The Daily Dish
April 1, 2021
The American Jobs Plan
Eakinomics: The American Jobs Plan
Yesterday President Biden launched his quest for passage of the American Jobs Plan (AJP, not to be confused with the Obama-era American Jobs Act), his $2.25 trillion proposal that many are referring to as his “infrastructure plan.” There is going to be a lot of commentary on AJP; Eakinomics just wants to get in on the ground floor! There is not yet legislative text that tells one exactly what the plan is, but from the fact sheet outline a few things become clear.
This is not an infrastructure bill; it is a spending bill. Yes, there is $625 billion for traditional infrastructure such as roads, bridges, and ports. There is $100 billion for broadband and $180 billion for research and development. Those, plausibly, will contribute to future trend growth in the economy. But there is also $400 billion for home care, $300 billion for affordable housing, $100 billion for job training, and on and on. It’s an abuse of the English language to call this an infrastructure bill.
This is not the last spending bill. The AJP is simply part one of the overall “Build Back Better” initiative. More (lots more) spending to come.
There is no way to see how the AJP fits into a fiscal strategy. The administration has been dead silent on its overall budget strategy. If the president were to serve for 8 years, what would be his budgetary goal when walking out the door: balance the budget, cut the budget deficit in half, stabilize the debt-to-GDP (gross domestic product) ratio, stabilize the interest cost of the debt as a fraction of GDP, or something else? We don’t know. (By the way, the administration will release its first budget today, and we still won’t know.) And, accordingly, we have no idea what the strategy is behind the regular trillion-dollar plans such as the AJP and its predecessor, the American Rescue Plan. It seems like it doesn’t add up because it doesn’t.
This is not a growth plan. Its title notwithstanding, this will not support jobs or growth. IF one were to raise the corporate tax rate to 28 percent, have a 21 percent global minimum tax, and a new minimum tax on book income AND one were to spend those monies exclusively on high-productivity infrastructure and R&D, then there is a chance that it would be a break-even proposition. I doubt it, but maybe. This plan definitely raises those taxes, waters down the growth-effects on the spending side, and tosses into the mix the PRO Act labor provisions – a nuclear economic bomb of a labor market law that would be an enormous supply-side, anti-growth move. Viewed from the growth prospective, this plan is a loser. If, however, the economy doesn’t roar, you can count on the Bidenites saying the American Rescue Plan’s $1.9 trillion price tag was just too little stimulus.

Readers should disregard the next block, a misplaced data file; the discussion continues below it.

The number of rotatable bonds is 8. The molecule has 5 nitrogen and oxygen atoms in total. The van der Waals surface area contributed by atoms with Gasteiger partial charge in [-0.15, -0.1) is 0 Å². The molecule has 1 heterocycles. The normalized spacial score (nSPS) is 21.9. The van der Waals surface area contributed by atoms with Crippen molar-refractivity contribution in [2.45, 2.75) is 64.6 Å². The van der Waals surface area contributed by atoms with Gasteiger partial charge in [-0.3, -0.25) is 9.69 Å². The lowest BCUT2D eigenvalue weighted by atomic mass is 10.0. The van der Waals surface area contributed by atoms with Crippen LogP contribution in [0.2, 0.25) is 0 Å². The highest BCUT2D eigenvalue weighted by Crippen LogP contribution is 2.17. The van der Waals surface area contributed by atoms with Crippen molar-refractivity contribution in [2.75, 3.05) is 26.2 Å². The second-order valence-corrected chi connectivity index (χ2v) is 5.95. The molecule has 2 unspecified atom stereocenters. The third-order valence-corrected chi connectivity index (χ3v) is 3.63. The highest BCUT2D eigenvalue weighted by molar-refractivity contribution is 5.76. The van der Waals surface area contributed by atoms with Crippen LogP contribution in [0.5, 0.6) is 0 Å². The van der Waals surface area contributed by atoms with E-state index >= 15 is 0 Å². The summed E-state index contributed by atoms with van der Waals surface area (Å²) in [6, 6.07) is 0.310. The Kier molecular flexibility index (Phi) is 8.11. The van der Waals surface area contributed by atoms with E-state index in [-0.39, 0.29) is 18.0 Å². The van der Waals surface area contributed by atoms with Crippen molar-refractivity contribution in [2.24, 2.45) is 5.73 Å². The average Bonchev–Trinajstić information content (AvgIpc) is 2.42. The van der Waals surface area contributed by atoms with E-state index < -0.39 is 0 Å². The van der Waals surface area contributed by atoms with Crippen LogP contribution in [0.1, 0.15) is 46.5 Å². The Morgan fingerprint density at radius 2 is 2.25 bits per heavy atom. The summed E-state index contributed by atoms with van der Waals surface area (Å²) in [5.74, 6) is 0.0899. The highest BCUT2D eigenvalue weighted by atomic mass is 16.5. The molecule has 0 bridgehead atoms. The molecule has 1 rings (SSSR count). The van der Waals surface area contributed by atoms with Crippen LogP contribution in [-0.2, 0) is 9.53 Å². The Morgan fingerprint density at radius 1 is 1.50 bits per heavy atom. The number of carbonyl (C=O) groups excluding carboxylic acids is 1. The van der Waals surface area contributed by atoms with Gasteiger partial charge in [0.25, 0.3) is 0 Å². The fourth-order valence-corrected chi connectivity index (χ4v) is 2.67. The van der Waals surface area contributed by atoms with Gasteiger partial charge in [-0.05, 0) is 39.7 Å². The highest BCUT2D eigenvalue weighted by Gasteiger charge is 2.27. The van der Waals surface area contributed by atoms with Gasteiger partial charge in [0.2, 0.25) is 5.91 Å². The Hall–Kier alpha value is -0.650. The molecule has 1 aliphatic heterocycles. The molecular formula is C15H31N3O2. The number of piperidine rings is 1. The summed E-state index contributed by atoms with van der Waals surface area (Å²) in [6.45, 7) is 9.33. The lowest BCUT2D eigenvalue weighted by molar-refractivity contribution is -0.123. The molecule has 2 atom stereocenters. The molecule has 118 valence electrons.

This is not innovative, new thinking. In many ways, these are tired and discredited ideas being launched again. Consider the $100 billion that AJP proposes for broadband. The plan “prioritizes support for broadband networks owned, operated by, or affiliated with local governments, non-profits, and co-operatives – providers with less pressure to turn profits and with a commitment to serving entire communities.” In other words, the private-sector internet service providers that delivered the most resilient web in the pandemic need not apply! And on top of that, “Americans pay too much for the internet – much more than people in many other countries – and the President is committed to working with Congress to find a solution to reduce internet prices for all Americans, increase adoption in both rural and urban areas, hold providers accountable, and save taxpayer money.” Usually the route to lower prices is more competition. This plan is teeing up price regulation instead, which will certainly make it harder to have a dynamic, innovative internet.
The AJP is not a lot of things that the administration claims it is. And nobody has yet seen the fine print.
Fact of the Day
The Internal Revenue Service has estimated that between 21 percent and 26 percent of Earned Income Tax Credit claims are paid in error.